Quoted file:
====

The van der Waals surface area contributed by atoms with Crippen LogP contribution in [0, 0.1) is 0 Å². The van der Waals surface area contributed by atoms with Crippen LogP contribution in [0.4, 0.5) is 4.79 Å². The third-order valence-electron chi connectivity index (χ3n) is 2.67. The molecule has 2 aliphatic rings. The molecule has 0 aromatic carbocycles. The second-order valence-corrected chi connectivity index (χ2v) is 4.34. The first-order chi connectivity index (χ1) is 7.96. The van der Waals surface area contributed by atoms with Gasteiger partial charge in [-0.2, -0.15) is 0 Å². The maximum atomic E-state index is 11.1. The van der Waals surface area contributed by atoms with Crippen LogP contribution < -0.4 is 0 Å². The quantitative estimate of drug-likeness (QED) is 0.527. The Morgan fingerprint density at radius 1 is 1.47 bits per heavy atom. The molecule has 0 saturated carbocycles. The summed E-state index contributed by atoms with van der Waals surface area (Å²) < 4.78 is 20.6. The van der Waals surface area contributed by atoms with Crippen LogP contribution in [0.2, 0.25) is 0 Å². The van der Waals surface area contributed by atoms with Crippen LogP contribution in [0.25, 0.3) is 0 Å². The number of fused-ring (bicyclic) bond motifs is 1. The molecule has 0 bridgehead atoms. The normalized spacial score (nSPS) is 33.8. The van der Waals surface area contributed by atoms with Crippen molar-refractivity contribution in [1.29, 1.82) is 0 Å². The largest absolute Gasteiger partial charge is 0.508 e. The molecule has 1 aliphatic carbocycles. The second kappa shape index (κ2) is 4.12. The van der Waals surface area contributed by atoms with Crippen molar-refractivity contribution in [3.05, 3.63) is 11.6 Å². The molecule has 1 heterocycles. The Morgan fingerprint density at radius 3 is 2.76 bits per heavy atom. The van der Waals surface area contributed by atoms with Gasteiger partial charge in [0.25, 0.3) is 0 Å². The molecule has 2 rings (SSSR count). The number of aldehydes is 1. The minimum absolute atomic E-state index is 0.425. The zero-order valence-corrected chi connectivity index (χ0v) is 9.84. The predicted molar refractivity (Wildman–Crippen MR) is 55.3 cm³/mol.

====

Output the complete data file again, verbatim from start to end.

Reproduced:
The van der Waals surface area contributed by atoms with Crippen LogP contribution in [0, 0.1) is 0 Å². The van der Waals surface area contributed by atoms with Crippen LogP contribution in [0.4, 0.5) is 4.79 Å². The third-order valence-electron chi connectivity index (χ3n) is 2.67. The molecule has 2 aliphatic rings. The molecule has 0 aromatic carbocycles. The second-order valence-corrected chi connectivity index (χ2v) is 4.34. The first-order chi connectivity index (χ1) is 7.96. The van der Waals surface area contributed by atoms with Gasteiger partial charge in [-0.2, -0.15) is 0 Å². The maximum atomic E-state index is 11.1. The van der Waals surface area contributed by atoms with Crippen LogP contribution < -0.4 is 0 Å². The quantitative estimate of drug-likeness (QED) is 0.527. The Morgan fingerprint density at radius 1 is 1.47 bits per heavy atom. The molecule has 0 saturated carbocycles. The summed E-state index contributed by atoms with van der Waals surface area (Å²) < 4.78 is 20.6. The van der Waals surface area contributed by atoms with Crippen LogP contribution in [0.2, 0.25) is 0 Å². The van der Waals surface area contributed by atoms with Crippen LogP contribution in [0.25, 0.3) is 0 Å². The number of fused-ring (bicyclic) bond motifs is 1. The molecule has 0 bridgehead atoms. The normalized spacial score (nSPS) is 33.8. The van der Waals surface area contributed by atoms with Crippen molar-refractivity contribution in [1.29, 1.82) is 0 Å². The largest absolute Gasteiger partial charge is 0.508 e. The molecule has 1 aliphatic carbocycles. The second kappa shape index (κ2) is 4.12. The van der Waals surface area contributed by atoms with Crippen molar-refractivity contribution in [3.05, 3.63) is 11.6 Å². The molecule has 1 heterocycles. The Morgan fingerprint density at radius 3 is 2.76 bits per heavy atom. The van der Waals surface area contributed by atoms with Gasteiger partial charge in [0.25, 0.3) is 0 Å². The molecule has 2 rings (SSSR count). The number of aldehydes is 1. The minimum absolute atomic E-state index is 0.425. The zero-order valence-corrected chi connectivity index (χ0v) is 9.84. The predicted molar refractivity (Wildman–Crippen MR) is 55.3 cm³/mol.